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Funding Cleared for $3B Stem Cell Research in California

May 21, 2007

Texas Voters Likely to Decide on Similar Level for Cancer Research

After years of legal challenges to the California Stem Cell Research and Cures Act, the path for funding the $3 billion initiative has been cleared by the California Supreme Court. Texas may soon join the race to fund medical research with its own $3 billion bond issue supporting cancer research.

 

The California Supreme Court last week declined to hear an appeal challenging the constitutionality of Proposition 71, effectively ending the lawsuits that have held up most of the bond funding for three years, according to the California Institute for Regenerative Medicine (CIRM), the state agency that manages the project.

 

Voters in 2004 approved the bond issue, which immediately faced challenges from groups opposed to stem cell research. A ruling last year from the Superior Court and Court of Appeals deemed the act to be constitutional in its entirety.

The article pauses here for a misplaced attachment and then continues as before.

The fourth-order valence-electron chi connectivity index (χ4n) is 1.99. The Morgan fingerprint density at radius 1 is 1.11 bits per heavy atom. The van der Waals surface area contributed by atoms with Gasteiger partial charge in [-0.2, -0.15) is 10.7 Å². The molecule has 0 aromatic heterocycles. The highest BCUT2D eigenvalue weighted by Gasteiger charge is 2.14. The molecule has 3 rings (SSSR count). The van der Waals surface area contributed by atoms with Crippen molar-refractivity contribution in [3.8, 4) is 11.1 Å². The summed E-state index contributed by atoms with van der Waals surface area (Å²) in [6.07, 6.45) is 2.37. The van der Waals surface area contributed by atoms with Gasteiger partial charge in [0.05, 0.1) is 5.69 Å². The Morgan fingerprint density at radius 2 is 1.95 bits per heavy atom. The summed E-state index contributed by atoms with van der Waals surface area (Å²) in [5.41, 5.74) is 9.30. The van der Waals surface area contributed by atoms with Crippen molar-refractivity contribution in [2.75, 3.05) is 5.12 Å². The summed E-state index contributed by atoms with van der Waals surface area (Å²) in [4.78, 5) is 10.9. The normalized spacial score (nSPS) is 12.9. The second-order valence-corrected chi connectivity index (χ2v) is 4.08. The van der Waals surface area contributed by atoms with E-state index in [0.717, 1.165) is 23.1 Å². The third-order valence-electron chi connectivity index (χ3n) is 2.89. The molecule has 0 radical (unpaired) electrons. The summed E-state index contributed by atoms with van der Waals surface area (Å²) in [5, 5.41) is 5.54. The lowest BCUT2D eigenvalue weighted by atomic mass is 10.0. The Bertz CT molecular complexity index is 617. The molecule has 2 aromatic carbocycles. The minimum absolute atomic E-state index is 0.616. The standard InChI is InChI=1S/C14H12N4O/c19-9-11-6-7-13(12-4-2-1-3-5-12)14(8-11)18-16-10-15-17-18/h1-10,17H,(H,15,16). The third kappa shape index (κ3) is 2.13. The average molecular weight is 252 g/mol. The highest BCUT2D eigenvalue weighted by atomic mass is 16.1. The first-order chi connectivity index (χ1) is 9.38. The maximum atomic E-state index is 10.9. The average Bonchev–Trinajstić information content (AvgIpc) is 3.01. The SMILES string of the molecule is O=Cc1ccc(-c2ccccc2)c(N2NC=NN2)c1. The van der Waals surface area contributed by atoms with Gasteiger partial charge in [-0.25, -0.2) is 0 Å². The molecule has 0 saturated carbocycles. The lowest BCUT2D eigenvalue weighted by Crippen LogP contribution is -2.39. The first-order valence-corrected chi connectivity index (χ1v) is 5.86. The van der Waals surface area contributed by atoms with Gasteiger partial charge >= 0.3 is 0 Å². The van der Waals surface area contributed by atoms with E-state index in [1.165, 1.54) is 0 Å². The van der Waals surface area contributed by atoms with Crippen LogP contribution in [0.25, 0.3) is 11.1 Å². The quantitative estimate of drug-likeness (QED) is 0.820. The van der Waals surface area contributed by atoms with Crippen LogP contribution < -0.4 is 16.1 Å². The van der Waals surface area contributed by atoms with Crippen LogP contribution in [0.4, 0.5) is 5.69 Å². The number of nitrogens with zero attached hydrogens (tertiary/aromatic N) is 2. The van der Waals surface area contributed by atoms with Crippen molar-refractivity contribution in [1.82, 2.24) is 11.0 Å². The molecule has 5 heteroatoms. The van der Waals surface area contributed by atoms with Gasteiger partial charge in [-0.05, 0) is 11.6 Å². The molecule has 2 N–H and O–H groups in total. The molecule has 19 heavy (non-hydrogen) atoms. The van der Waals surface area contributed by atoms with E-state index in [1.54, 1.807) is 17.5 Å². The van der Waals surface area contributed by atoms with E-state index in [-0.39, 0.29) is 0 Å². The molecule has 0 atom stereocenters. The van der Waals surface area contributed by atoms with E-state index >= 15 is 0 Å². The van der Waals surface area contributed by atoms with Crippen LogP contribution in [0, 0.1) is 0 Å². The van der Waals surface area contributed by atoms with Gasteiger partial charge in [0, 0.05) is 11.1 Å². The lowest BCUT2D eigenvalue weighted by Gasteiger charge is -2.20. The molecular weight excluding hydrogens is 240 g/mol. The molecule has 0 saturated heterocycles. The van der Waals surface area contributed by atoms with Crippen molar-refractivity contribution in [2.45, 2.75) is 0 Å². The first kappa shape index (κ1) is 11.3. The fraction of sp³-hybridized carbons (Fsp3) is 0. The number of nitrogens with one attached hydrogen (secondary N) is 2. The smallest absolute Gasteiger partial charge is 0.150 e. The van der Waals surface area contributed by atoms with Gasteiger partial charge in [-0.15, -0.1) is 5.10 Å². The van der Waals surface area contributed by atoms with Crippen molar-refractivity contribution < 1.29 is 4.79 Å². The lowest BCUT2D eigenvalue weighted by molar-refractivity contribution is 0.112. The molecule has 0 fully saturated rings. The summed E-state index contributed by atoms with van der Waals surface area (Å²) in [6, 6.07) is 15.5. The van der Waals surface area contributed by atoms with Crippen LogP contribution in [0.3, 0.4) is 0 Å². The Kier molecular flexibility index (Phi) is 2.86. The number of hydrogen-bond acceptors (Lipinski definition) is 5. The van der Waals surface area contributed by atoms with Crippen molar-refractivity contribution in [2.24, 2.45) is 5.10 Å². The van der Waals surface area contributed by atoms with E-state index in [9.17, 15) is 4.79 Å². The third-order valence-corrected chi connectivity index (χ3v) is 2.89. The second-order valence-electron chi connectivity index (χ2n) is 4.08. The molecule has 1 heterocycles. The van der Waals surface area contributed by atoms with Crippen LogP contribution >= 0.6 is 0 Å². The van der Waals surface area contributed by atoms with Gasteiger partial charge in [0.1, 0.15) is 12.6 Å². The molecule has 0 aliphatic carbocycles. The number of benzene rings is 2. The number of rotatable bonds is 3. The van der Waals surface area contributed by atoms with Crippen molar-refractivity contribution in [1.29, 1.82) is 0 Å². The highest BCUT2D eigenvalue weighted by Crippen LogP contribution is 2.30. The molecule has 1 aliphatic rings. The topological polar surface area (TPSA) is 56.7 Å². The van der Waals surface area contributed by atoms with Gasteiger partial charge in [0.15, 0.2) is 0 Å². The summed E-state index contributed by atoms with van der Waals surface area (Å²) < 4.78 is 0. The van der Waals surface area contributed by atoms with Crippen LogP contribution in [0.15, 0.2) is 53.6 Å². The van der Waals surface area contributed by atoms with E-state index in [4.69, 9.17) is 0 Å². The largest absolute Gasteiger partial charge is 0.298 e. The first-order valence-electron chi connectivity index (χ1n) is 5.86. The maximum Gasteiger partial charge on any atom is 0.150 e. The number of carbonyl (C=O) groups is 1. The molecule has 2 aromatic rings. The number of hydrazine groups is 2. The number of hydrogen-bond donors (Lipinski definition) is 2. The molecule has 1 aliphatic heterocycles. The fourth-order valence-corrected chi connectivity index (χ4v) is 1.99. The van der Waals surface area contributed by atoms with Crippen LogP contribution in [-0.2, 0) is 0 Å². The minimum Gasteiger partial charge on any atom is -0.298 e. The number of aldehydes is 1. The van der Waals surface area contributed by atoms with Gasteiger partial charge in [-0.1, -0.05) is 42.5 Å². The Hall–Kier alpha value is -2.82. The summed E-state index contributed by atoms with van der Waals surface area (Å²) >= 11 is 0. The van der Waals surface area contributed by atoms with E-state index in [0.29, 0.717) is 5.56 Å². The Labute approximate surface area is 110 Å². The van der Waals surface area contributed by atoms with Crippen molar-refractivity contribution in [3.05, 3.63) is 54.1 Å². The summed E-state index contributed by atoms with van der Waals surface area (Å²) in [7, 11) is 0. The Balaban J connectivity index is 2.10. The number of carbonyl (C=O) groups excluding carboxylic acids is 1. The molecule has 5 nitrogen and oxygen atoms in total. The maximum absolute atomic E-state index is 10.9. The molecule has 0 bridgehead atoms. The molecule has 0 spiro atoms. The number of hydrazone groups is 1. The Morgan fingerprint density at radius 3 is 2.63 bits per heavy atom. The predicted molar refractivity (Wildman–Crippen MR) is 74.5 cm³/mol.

Despite the legal setbacks, CIRM went ahead with its first round of funding last year through the purchase of bond anticipation notes and a $150 million loan from the state’s general fund authorized by Gov. Arnold Schwarzenegger. The agency funded $158 million in stem cell research projects, including 103 research grants at 23 nonprofit institutions and 169 research fellows throughout the state.

 

The Supreme Court decision maintains that no additional litigation can delay issuance of the bonds and allows CIRM to move into the next round of funding. This includes up to $48.5 million in shared laboratories grants and loans and $222 million for major facilities at California universities, research hospitals, medical schools, and research institutes.

 

A similar bond issue focusing solely on cancer research is likely to make it on the November ballot in Texas. Pending approval by the Senate, voters will be asked to decide on a $3 billion bond issue that provides grants to the Cancer Prevention and Research Institute of Texas. The constitutional amendment calls for grants of up to $300 million annually over the next 10 years through general obligation bonds. The House approved HJR 90 earlier this month.

 

Although Gov. Rick Perry supports the measure, he pushed for an alternative funding source earlier this year. In his State-of-the-State Address, Gov. Perry proposed using proceeds from the sale of the state lottery instead of a bond proposal for a caner research trust fund that he said could generate more than a quarter-billion dollars each year (see the Feb. 19, 2007 issue of the Digest).

Texas